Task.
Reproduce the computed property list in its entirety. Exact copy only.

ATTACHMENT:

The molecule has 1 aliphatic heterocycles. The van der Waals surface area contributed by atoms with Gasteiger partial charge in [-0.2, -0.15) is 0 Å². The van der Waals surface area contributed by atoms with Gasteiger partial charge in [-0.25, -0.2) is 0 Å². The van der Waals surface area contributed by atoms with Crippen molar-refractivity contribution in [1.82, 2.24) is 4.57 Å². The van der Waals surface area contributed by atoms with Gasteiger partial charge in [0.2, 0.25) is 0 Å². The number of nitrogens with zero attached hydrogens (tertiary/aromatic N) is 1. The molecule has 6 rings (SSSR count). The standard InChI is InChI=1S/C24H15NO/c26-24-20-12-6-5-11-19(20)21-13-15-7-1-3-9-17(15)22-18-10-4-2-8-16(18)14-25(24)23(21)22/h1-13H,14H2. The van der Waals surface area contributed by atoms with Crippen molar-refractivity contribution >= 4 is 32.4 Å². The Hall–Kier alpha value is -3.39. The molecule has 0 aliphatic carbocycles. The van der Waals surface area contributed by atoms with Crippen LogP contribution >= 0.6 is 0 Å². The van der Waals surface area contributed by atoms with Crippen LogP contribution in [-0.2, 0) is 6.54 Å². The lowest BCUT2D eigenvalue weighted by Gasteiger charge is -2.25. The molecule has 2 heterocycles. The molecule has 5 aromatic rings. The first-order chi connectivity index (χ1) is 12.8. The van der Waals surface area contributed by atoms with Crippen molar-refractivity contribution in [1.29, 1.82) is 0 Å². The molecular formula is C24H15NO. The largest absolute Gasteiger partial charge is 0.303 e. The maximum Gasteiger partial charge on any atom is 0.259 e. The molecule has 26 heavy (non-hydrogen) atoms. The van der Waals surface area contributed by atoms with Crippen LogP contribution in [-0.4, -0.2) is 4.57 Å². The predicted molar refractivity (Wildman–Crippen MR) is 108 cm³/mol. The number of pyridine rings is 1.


The molecule has 1 aliphatic heterocycles. The van der Waals surface area contributed by atoms with Gasteiger partial charge in [-0.2, -0.15) is 0 Å². The van der Waals surface area contributed by atoms with Gasteiger partial charge in [-0.25, -0.2) is 0 Å². The van der Waals surface area contributed by atoms with Crippen molar-refractivity contribution in [1.82, 2.24) is 4.57 Å². The van der Waals surface area contributed by atoms with Gasteiger partial charge in [0.2, 0.25) is 0 Å². The number of nitrogens with zero attached hydrogens (tertiary/aromatic N) is 1. The molecule has 6 rings (SSSR count). The standard InChI is InChI=1S/C24H15NO/c26-24-20-12-6-5-11-19(20)21-13-15-7-1-3-9-17(15)22-18-10-4-2-8-16(18)14-25(24)23(21)22/h1-13H,14H2. The van der Waals surface area contributed by atoms with Crippen molar-refractivity contribution >= 4 is 32.4 Å². The Hall–Kier alpha value is -3.39. The molecule has 0 aliphatic carbocycles. The van der Waals surface area contributed by atoms with Crippen LogP contribution >= 0.6 is 0 Å². The van der Waals surface area contributed by atoms with Crippen LogP contribution in [-0.2, 0) is 6.54 Å². The lowest BCUT2D eigenvalue weighted by Gasteiger charge is -2.25. The molecule has 2 heterocycles. The molecule has 5 aromatic rings. The first-order chi connectivity index (χ1) is 12.8. The van der Waals surface area contributed by atoms with Crippen molar-refractivity contribution in [1.29, 1.82) is 0 Å². The molecular formula is C24H15NO. The largest absolute Gasteiger partial charge is 0.303 e. The maximum Gasteiger partial charge on any atom is 0.259 e. The molecule has 26 heavy (non-hydrogen) atoms. The van der Waals surface area contributed by atoms with Crippen LogP contribution in [-0.4, -0.2) is 4.57 Å². The predicted molar refractivity (Wildman–Crippen MR) is 108 cm³/mol. The number of pyridine rings is 1.